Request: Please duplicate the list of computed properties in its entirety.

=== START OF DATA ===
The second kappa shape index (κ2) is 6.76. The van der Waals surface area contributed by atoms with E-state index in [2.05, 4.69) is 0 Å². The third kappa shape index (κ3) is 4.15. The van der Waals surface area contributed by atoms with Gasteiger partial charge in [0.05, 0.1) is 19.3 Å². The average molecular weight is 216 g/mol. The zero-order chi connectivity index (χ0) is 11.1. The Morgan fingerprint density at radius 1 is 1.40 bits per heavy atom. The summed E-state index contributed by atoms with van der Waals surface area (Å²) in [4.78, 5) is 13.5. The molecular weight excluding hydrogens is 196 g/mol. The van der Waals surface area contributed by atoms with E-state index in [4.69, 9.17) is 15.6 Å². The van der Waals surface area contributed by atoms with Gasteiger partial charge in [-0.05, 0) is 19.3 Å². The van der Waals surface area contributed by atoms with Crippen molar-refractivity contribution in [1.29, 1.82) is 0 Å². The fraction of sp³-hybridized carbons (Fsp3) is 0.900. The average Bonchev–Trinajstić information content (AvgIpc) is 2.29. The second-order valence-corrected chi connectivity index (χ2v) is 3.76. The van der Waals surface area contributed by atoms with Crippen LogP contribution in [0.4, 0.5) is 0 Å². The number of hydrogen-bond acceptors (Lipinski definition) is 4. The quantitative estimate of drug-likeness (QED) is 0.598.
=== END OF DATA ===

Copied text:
The second kappa shape index (κ2) is 6.76. The van der Waals surface area contributed by atoms with E-state index in [2.05, 4.69) is 0 Å². The third kappa shape index (κ3) is 4.15. The van der Waals surface area contributed by atoms with Gasteiger partial charge in [0.05, 0.1) is 19.3 Å². The average molecular weight is 216 g/mol. The zero-order chi connectivity index (χ0) is 11.1. The Morgan fingerprint density at radius 1 is 1.40 bits per heavy atom. The summed E-state index contributed by atoms with van der Waals surface area (Å²) in [4.78, 5) is 13.5. The molecular weight excluding hydrogens is 196 g/mol. The van der Waals surface area contributed by atoms with E-state index in [4.69, 9.17) is 15.6 Å². The van der Waals surface area contributed by atoms with Gasteiger partial charge in [-0.05, 0) is 19.3 Å². The van der Waals surface area contributed by atoms with Crippen molar-refractivity contribution in [1.29, 1.82) is 0 Å². The fraction of sp³-hybridized carbons (Fsp3) is 0.900. The average Bonchev–Trinajstić information content (AvgIpc) is 2.29. The second-order valence-corrected chi connectivity index (χ2v) is 3.76. The van der Waals surface area contributed by atoms with Crippen LogP contribution in [0.4, 0.5) is 0 Å². The number of hydrogen-bond acceptors (Lipinski definition) is 4. The quantitative estimate of drug-likeness (QED) is 0.598.